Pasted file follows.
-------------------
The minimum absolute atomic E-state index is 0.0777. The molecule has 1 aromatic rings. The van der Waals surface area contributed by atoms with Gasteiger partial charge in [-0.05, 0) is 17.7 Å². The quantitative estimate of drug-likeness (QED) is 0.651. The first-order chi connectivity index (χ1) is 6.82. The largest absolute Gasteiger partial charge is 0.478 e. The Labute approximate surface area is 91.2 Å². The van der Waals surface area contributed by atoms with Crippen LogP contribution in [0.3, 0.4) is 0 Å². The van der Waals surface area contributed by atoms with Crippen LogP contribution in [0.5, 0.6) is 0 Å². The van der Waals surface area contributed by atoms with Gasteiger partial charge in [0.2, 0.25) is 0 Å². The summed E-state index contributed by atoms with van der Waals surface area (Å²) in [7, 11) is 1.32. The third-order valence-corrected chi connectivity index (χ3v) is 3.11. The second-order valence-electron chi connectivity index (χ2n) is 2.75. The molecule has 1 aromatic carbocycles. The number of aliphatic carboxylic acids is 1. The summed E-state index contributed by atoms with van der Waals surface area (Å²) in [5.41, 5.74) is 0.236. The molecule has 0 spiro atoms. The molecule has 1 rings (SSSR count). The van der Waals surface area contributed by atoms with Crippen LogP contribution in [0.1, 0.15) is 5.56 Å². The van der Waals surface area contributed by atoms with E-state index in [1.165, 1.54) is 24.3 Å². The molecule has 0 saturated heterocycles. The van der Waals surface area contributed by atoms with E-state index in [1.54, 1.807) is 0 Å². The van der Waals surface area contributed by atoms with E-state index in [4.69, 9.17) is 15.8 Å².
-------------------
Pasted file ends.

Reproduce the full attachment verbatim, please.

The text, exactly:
The minimum absolute atomic E-state index is 0.0777. The molecule has 1 aromatic rings. The van der Waals surface area contributed by atoms with Gasteiger partial charge in [-0.05, 0) is 17.7 Å². The quantitative estimate of drug-likeness (QED) is 0.651. The first-order chi connectivity index (χ1) is 6.82. The largest absolute Gasteiger partial charge is 0.478 e. The Labute approximate surface area is 91.2 Å². The van der Waals surface area contributed by atoms with Crippen LogP contribution in [0.3, 0.4) is 0 Å². The van der Waals surface area contributed by atoms with Crippen LogP contribution in [0.5, 0.6) is 0 Å². The van der Waals surface area contributed by atoms with Gasteiger partial charge in [0.2, 0.25) is 0 Å². The summed E-state index contributed by atoms with van der Waals surface area (Å²) in [7, 11) is 1.32. The third-order valence-corrected chi connectivity index (χ3v) is 3.11. The second-order valence-electron chi connectivity index (χ2n) is 2.75. The molecule has 1 aromatic carbocycles. The number of aliphatic carboxylic acids is 1. The summed E-state index contributed by atoms with van der Waals surface area (Å²) in [5.41, 5.74) is 0.236. The molecule has 0 spiro atoms. The molecule has 1 rings (SSSR count). The van der Waals surface area contributed by atoms with Crippen LogP contribution in [0.1, 0.15) is 5.56 Å². The van der Waals surface area contributed by atoms with E-state index in [1.165, 1.54) is 24.3 Å². The molecule has 0 saturated heterocycles. The van der Waals surface area contributed by atoms with E-state index in [1.54, 1.807) is 0 Å². The van der Waals surface area contributed by atoms with E-state index in [4.69, 9.17) is 15.8 Å².